DERBY goals can set players apart from their contemporaries. Ask Kevin Kyle, Mark de Vries or Rudi Skacel about the impact scoring for Hearts against Hibs had on their careers. The answer will be long-winded.
John Sutton has yet to experience the thrill of bulging a net in the Edinburgh derby. He was tantalisingly close at Easter Road in March, only for the hulking frame of Michael Ngoo to inadvertently block his goalbound header.
He will try again on Sunday when Hibs visit Tynecastle and, given he is enjoying his most prosperous spell since joining Hearts two years ago, will be amongst the favourites to score.
“I haven’t scored in a derby yet, big Mikey saw to that last time,” laughed Sutton. “I suppose it’s difficult to get out of the way when you’re that tall. To be fair to the big man, he’s set me up for a couple of goals so I can’t complain too much. He’s been brilliant and I’m hoping he’s going to be fit for Sunday because it gives us more options.
“Playing more attacking players like myself, Michael, Speedy (Dale Carrick) and Jamie Walker gives us more of a threat. We look more dangerous now.”
Most who have seen Hearts in recent weeks would agree that is the case. Indeed, the form of both Edinburgh clubs points to a home victory this weekend, although Sutton and his colleagues will take nothing for granted given the unpredictability of such matches.
Hearts have won three of their last four games, whilst Hibs have managed only one league win all year. They have reached the Scottish Cup final, but will be aware of the momentum built by Hearts under their recently-appointed manager, Gary Locke.
Sutton has benefitted more than most from Locke’s decision to employ a two-man forward line.
“I don’t think it’s necessarily the formation so much, it’s more the mindset you use when playing it,” continued the Englishman. “The manager is demanding we work hard up front and drop back in to help the midfield as well. I think the whole team has much more of an attacking mindset; a feeling that we can go out there and be the better team and dominate games, rather than hang on in there and nick a goal.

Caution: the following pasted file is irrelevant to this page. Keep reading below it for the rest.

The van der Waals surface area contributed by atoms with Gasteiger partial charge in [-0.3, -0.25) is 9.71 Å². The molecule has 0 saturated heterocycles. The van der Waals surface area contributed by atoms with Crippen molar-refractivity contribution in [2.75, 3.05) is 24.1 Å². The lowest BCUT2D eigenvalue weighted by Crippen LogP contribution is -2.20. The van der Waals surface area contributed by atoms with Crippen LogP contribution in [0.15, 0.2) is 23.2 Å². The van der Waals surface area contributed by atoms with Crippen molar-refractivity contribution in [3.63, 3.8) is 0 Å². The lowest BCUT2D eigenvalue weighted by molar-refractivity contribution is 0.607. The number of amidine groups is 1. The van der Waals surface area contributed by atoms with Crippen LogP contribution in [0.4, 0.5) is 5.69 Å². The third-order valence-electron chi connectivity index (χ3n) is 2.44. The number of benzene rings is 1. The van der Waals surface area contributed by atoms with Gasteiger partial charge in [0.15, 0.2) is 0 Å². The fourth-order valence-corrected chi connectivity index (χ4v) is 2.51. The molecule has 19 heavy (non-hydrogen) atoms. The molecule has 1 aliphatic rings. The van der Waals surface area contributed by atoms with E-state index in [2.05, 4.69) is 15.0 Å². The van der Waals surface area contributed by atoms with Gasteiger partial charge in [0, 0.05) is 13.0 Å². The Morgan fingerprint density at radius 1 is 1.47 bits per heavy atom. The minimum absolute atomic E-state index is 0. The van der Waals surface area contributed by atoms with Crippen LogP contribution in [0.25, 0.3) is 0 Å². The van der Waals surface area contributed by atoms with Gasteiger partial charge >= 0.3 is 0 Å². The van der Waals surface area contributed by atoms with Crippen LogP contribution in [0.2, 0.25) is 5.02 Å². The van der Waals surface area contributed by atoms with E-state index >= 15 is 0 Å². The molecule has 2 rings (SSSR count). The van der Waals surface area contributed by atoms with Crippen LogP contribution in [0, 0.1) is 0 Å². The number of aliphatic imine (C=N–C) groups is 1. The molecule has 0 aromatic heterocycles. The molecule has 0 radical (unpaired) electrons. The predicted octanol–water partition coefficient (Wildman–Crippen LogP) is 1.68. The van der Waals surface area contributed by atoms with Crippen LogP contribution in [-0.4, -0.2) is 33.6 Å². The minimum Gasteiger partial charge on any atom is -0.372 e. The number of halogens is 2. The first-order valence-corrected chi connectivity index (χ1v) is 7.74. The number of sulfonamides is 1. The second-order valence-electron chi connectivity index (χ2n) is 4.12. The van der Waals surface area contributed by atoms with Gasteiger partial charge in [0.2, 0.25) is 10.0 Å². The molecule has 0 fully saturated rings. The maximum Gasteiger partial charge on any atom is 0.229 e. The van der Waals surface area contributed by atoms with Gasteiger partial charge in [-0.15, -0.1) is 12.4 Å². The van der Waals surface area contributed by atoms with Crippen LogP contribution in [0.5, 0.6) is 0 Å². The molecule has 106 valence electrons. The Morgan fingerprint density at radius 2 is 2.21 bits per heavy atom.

“I don’t think it matters who plays up front. When you go out with that approach, it’s always a good thing to have.”
A goal against Hibs would cement Sutton’s own rejuvenation under Locke, although he is not hung up on that one statistic.
“I just like to win, to be honest. I came on as sub when we won the derby before and it was a fantastic feeling. Come Sunday, I’m not really worried who scores, as long as we get the three points. That would help us in our efforts to get seventh and give us more momentum to finish off the job up at Aberdeen in the last game of the season. If we can do that, everyone will be looking forward to next season with a lot of optimism.”
There remains a fierce passion within the Riccarton dressing room to ensure Hearts finish this campaign ahead of their city rivals. The players feel that scenario would offer a small reward to the supporters whose loyal backing has been clear for all to see this season through the club’s share issue.
“These are big games at any time and we want to finish above Hibs,” said Sutton. “That’s in our hands now, if we win our last two games, so it’s big from that point of view. Obviously we’d much rather be going for second or third place and be beating them to that, but we’re in the bottom six and the aim is to finish seventh. Winning on Sunday would certainly help us end the season on a high.
“It’s quite a big motivation for us to finish higher than Hibs. Whether Hibs were in the bottom six or not, we wanted to be the best in that little group. Now that Hibs are in it, there is a feeling amongst the players that we want to finish above our rivals.
“It’s probably more so for the fans. Over the summer, when there’s no football, they will know we finished above them or they finished above us. It would be nice to sneak ahead of them for that reason.
“Looking to next year, we want to be challenging at the top end of the top six. Sunday is a big game, but, at the same time, we hope there will be bigger games next season.”
Sutton concurs with theories that Hearts are playing some of their best football just as the season is drawing to a close. If that is somewhat frustrating for players and fans alike, he believes continuing the improvement throughout the summer offers hope of more consistency next year.
“We’re playing some decent stuff and there are certainly signs that we’re improving in certain areas. I don’t think anyone is getting complacent,” he continued. “We haven’t been consistent this year and the standards we’re going to set ourselves now are going to be a lot higher.
“We played well for 90 minutes last weekend, but there is still a lot more to come from us. We need to improve week on week and that continues against Hibs.
“They will have been disappointed not to make it into the top six and they’re certainly a very tough team to beat these days. They’ve improved vastly from last season, so this will be a good test for us.
“I think Hibs have a whole team now who, firstly, are going to put a hell of a shift in. There are no easy games against them and I don’t think they’ve been beaten too heavily at any stage of the season. Defensively, they’ve tightened up a lot and they have much tougher characters throughout their team now.”